The Australian Defence Force proactively deals with ERW in theatres of operations even before active hostilities have formally ceased, wherever practical and safe to do so. The intent of this policy is to mitigate the threat posed by unexploded ordnance, by destroying items as they are found, subject to the tactical situation, rather than dealing with them after the cessation of active hostilities.

All unexploded ordnance found by the Australian Defence Force on operations in 2013 were identified, documented, collected and/or, where possible, destroyed.

The ADF ensures that detailed electronic reports, including Explosive Ordnance Disposal (EOD) databases, are maintained by all relevant commands and are populated with information from Australian military forces in the field. It is a requirement that the information be submitted to ADF command headquarters in the theatre of operations and back to Australia.

The ADF operational level headquarters in Australia as a standing requirement to maintain a comprehensive register that includes reporting of ERW incidents. This register includes where possible the nature, type, quantity and condition of the Unexploded Ordnance or Abandoned Explosive Ordnance; any actions taken to mark, clear, remove and/or destroy these items; their location; and an assessment of the threat posed.

The register also aims to provide detailed information about reporting steps taken; any future action required to deal with the items; and any warnings issued or risk education provided to military forces or the local community.

The Australian Defence Force also provides information on ERW to allies and partners to fulfil Protocol V requirements to retain and transmit information on ERW to facilitate clearance activities.

With regard to stockpile management, the Australian Defence Force (ADF) maintains strict accountability processes for its weapons. ADF firearms storage and armoury security remain high priorities for the Australian Government. Strict control measures apply to military weapons,munitions and explosives.

The Australian and State and Territory governments have agreed on national standards for the security and storage of firearms. The ADF and other national and State and Territory agencies closely monitor their firearms requirements and stocks.

In conclusion, we take this opportunity to thank each of the thematic Coordinators of Protocol V for their work. We broadly support the recommendations made in their respective reports.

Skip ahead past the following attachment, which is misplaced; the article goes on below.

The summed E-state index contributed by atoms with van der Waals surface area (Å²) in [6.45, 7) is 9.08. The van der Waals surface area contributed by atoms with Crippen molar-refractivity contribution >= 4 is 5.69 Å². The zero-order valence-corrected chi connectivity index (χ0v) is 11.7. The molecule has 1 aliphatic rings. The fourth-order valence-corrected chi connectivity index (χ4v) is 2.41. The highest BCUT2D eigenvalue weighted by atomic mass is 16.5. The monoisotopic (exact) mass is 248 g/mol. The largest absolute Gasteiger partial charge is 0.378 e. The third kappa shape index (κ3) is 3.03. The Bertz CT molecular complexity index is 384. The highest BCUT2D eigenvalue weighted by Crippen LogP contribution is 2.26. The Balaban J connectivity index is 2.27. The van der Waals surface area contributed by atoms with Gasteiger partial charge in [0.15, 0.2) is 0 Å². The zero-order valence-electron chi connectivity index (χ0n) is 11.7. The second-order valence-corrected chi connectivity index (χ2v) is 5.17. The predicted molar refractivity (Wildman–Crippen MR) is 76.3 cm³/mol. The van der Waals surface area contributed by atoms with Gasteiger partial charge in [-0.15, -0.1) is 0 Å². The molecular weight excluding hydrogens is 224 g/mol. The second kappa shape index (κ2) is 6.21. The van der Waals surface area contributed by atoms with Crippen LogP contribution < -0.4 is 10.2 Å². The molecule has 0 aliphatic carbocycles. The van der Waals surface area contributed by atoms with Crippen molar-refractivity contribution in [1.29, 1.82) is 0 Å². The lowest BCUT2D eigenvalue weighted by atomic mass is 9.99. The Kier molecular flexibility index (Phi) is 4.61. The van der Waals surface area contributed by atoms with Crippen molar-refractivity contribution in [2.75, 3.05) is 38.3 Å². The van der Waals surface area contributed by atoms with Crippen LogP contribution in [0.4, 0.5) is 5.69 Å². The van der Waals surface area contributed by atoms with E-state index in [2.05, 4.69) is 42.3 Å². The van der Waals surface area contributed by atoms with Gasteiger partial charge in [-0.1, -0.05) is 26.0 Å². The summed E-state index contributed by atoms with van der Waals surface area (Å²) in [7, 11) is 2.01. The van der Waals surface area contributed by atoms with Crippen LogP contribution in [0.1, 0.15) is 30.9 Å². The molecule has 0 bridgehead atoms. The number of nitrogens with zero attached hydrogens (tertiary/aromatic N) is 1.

In particular, we welcome the recommendation of the Coordinator on Victim Assistance to share experiences on victim assistance with other relevant legal instruments. Whilst we recognise that some parties to the CCW are not party to the CCM and MBC, we see no reason why the Coordinator, with the assistance of the Implementation Support Unit, should not continue to share practical experiences and liaise on implementation of the commitments on victim assistance with other relevant legal instruments. As Co-Coordinator on Victim Assistance under the CCM, we would be pleased to share our experiences with the CCW Coordinator.

We are open to considering proposals on possible measures to improve existing mechanisms for the transmission of information under Article 4 and to further improve the quality of the information submitted under Article 4.

We would also like to note our support for the recommendation of the Coordinator on Generic Preventative Measures on a continued focus on the management of munitions sites at the 2015 Meeting of Experts. We will endeavour to engage on this issue at next year’s experts meeting,including addressing some of the questions raised in the Coordinator’s report.

Finally, we welcome your recommendation that the President-designate of the ninth conference, with the assistance of the CCW Implementation Support Unit review and report on the implementation of Protocol V obligations. If this recommendation receives the support of the conference, in our view, this will be a useful contribution to preparations for the 2016 Review Conference.